Monday, July 30, 2012

OBF: 2012 Wrap Up

As I mentioned in my Round One post my first visit left me with plenty more beers to drink at the Oregon Brewers Festival this year. As it turned out it took me not one, but two more visits to feel like I'd covered as many bases as I needed to feel satisfied and that I hadn't missed anything.

Although I did have some additional, non-sour beers, overall it was the offerings from the Sour Tent that I found most pleasing. Those included Mt Emily Pear, an effervescent brew with light pear aroma and a slightly cloudy appearance, 10 Barrel Go Go Boots, a session sour that the brewer described as Sour Patch Kids with grapefruit and McMenamins Black Cherry Sour, a darker, heavier sour beer that I would swear is the cousin of Rosie's.

Probably the most outstanding non-sour, non-IPA beer to cross my lips was Occidental's Kellerbier. I've said these things before and I'll say them again: 1) I typically don't like German beers and 2) Occidental is turning out some great beer, regardless of the fact that they primarily make German styles.

Once again OBF offered a great time and great beers for beer geeks as well as non-beer geeks from near, far and everywhere in between. You can bet I plan to be there next year; hopefully you will, too.

Saturday, July 28, 2012

OBF: Round One

My first day attending the Oregon Brewers Festival I went, as usual, with a fairly well outlined plan of attack. Cheat sheet in hand, I was determined to cover many of the fruit beers first so as not to muddle my palate with the delicious hops I was sure to find in the IPAs that I love. Of the 12 I'd identified wanting to try I made it through 10 of them with minimal "interruptions" - a few of the "here, try this" variety, two IPAs and a visit to the sour tent.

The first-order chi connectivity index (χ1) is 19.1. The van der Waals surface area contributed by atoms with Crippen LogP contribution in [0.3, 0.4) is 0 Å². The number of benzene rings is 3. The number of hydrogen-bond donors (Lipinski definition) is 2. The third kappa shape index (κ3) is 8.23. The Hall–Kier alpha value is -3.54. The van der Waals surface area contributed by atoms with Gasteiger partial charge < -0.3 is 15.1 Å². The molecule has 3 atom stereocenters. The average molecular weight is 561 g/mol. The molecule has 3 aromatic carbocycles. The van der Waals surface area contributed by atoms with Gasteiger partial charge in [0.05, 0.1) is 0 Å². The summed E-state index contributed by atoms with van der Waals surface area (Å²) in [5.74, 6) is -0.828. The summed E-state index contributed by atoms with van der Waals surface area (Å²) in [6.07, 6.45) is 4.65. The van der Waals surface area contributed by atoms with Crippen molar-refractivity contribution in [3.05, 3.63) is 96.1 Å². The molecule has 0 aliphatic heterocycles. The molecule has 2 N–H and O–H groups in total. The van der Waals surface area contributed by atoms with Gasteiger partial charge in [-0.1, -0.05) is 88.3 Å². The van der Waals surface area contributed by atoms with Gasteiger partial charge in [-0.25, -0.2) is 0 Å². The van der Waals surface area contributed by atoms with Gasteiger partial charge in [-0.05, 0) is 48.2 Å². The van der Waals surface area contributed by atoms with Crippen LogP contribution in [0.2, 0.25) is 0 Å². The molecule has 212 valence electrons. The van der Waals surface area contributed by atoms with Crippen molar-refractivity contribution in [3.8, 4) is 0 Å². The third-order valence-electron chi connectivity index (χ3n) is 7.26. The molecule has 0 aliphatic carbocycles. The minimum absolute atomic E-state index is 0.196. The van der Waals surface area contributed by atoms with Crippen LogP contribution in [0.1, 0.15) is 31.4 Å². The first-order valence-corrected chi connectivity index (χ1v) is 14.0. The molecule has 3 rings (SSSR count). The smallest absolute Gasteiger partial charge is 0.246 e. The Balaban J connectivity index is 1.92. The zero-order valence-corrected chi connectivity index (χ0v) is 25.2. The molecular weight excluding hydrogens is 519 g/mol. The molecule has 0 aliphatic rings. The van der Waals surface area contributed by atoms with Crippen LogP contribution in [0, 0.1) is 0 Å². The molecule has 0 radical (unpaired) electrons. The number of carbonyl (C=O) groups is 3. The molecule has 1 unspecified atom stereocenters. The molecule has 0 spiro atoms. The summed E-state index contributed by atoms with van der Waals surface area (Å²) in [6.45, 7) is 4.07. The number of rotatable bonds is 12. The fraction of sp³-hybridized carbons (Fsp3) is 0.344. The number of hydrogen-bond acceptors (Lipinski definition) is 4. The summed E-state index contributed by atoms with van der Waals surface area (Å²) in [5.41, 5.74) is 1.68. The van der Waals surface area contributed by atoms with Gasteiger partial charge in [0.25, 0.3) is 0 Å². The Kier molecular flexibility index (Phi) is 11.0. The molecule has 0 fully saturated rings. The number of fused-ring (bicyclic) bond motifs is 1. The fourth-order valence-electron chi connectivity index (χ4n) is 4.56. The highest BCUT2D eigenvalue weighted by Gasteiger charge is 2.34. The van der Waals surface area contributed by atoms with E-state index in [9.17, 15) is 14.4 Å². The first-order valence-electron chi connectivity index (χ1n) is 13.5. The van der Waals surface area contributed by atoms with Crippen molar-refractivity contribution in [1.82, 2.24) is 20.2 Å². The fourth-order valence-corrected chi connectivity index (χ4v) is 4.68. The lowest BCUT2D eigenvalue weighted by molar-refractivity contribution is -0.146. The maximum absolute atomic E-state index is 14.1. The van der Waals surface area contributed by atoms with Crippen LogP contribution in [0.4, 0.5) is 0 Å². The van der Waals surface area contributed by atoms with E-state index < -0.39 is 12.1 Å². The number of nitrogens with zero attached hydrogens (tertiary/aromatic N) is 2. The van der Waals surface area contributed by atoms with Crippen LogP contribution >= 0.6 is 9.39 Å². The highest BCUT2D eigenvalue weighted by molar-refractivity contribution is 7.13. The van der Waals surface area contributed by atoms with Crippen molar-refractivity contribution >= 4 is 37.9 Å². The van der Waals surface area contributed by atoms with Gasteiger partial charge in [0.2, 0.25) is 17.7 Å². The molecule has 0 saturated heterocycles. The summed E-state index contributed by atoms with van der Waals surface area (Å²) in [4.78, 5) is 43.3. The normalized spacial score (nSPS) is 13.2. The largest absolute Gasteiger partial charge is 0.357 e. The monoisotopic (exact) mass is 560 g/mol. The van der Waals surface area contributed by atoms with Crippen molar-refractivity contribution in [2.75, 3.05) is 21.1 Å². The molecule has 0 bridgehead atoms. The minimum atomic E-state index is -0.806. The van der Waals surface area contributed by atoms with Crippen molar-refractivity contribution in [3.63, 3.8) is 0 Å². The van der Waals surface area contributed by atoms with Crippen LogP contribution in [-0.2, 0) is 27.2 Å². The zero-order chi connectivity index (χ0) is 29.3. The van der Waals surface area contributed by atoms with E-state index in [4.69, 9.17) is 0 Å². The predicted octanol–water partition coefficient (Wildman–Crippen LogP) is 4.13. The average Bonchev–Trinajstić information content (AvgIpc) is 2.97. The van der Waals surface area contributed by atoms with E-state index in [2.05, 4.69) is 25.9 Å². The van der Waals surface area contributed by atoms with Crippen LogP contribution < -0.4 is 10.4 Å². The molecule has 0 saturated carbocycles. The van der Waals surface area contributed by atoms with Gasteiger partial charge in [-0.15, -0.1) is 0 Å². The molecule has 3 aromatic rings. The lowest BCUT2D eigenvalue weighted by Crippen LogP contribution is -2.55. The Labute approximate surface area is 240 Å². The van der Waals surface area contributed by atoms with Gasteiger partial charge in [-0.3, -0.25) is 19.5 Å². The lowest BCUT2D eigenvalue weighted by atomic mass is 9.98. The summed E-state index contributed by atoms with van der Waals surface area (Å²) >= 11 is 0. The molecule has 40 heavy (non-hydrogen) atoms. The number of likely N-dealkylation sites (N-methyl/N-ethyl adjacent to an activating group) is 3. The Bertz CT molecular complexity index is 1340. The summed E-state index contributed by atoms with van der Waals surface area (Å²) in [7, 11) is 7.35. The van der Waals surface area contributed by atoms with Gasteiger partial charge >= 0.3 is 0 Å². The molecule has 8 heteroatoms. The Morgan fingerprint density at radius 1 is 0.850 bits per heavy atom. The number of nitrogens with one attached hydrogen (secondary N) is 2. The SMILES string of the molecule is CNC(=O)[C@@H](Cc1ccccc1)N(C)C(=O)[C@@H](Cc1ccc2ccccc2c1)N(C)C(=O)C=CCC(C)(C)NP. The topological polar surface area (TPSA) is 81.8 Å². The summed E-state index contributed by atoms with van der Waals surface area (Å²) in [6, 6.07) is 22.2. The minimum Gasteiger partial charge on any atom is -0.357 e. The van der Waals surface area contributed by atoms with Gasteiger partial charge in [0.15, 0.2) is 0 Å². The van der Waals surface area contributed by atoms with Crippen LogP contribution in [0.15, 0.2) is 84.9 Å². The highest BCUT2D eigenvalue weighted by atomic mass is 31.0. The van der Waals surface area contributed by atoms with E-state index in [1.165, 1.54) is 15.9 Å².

Of those 10 fruit beers there were a few I would politely refer to as, "refreshing, like a cold glass of water is refreshing." There are bound to be some of these in any offering of fruit beers, ones where the fruit flavor just didn't come through as strongly as I was hoping (and maybe not even as strongly as the brewer was hoping for...who knows though?). The one that easily topped my list was 10 Barrel's Raspberry Crush. The raspberry flavor was well rounded, not too sweet and of course, the beer was visually breathtaking. One of my drinking companions suggested that it would make a great sorbet. I think he's right however I'm not sure I could part with any of it to make sorbet.

Also high on my list was Old Market's Cherried Alive. This 7.8% beer could be a dangerous one as it drinks more like a 4%. If you like fruit beers this will probably provide the most bang for your buck.

My only trip into the combined Buzz/Sour Tent yielded utter happiness in the form of Deschutes' Blackberry Sour Ale. I'm generally hesitant every time I plunk down two tokens, wondering if what will be poured into my glass will really be worth the heftier price. This most certainly was!

I mentioned that I had deviated, briefly, from my fruit beers first plan, inserting two IPA on my list. Both Elysian's Space Dust IPA and Flying Fish's Exit 16 Wild Rice IPA were of the delicious, stanky IPA variety that is my most favorite. They were so good that after each one I was tempted to ditch my original plan and go after more hops.

By the end I hadn't made it all the way through my list, but I'd had my fill for the first round. So I guess that means there will have to be a round two. Stay tuned for more.

Wednesday, July 18, 2012